he could not have taken aim at Malchus’s head.

And then there’s Jesus.

He knows what’s coming;
            the violence that awaits him is written on the wall, so to speak,
            and he tells Peter to put his sword back in its sheath (18.11).
The cause of the coming kingdom of Christ
            is not one that will be furthered by violence.
The revolution that brought Jesus to Jerusalem
            will not be fought with swords.
Rather, Jesus goes to his cross
            to take into and upon himself
            the violence of the world.

As Jesus says to Pilate, the capricious representative of the ruling Roman Regime,
            ‘My kingdom isn’t the sort that grows in this world.
            If my kingdom were from this world,
                        my supporters would have fought…
            So then, my kingdom is not the sort that comes from here.’ (18.36)

Rather, the kingdom that Jesus brings
            is a kingdom symbolised by a cup.
As he says to Peter,
            ‘do you imagine I’m not going to drink the cup
                        my father has given me?’

Although John leaves the story of the last supper to the other gospel writers,
            the cup that Jesus speaks of here is the cup of suffering,
                        it is the cup of the last supper,
                                    the cup of his spilled blood,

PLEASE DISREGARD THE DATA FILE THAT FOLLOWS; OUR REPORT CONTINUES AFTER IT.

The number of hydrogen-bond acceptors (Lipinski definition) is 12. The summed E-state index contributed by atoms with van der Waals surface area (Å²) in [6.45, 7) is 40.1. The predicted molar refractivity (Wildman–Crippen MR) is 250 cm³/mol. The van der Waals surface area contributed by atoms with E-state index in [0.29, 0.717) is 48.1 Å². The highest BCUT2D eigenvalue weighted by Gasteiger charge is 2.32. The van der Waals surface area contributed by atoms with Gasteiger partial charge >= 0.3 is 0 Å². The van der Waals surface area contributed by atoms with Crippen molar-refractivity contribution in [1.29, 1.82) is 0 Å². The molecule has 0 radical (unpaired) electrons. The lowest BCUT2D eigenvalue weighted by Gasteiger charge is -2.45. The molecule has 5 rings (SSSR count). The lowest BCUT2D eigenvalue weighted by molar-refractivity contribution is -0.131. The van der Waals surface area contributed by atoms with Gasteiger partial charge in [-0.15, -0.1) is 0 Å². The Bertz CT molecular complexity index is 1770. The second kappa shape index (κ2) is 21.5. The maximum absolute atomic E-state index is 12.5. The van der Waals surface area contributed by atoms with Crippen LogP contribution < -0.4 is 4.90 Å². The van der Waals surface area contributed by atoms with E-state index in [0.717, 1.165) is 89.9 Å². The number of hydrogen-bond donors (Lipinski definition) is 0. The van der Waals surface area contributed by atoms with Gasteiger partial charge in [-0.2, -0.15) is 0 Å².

it is the cup from last night’s meal,
                                    still unfinished on the table,
                        it’s wine turned bitter,
                                    still waiting to be consumed.

The cup of the kingdom is the hour of suffering and death,
            and Jesus consumes it in all its bitterness
            as he embraces the cross and takes to himself all the violence of the world.

From the garden of Gethsemane,
            to the trenches of the first world war,
                        to the mountains of Afghanistan,
                                    to the plains of the Ukraine,
                                                          to a bedroom in Pretoria.

All the violence of the world finds its focus on the cross of Christ,
            in the death of the revolutionary without a sword;
who died to break the power of death
            and to open the path to a new kingdom of peace.

It was a turning point for Peter;
            he put away his sword, recognising at last the futility of violence,
            and eventually found his way
                        through shame, and cowardice, and fear
            to a new life in the kingdom of Christ.

And so too for us, today:

as we come for our Good Friday worship,
            we find ourselves face to face with the cross of Christ,
and we hear the words of Jesus spoken to Peter,
            echoing down the centuries to us,
inviting us to look within, to recognise the darkness of the human heart,
            and to learn from the prince of peace
                        a new an non-violent way that transforms,
                                    not just the world,

                        but the very nature of our own humanity.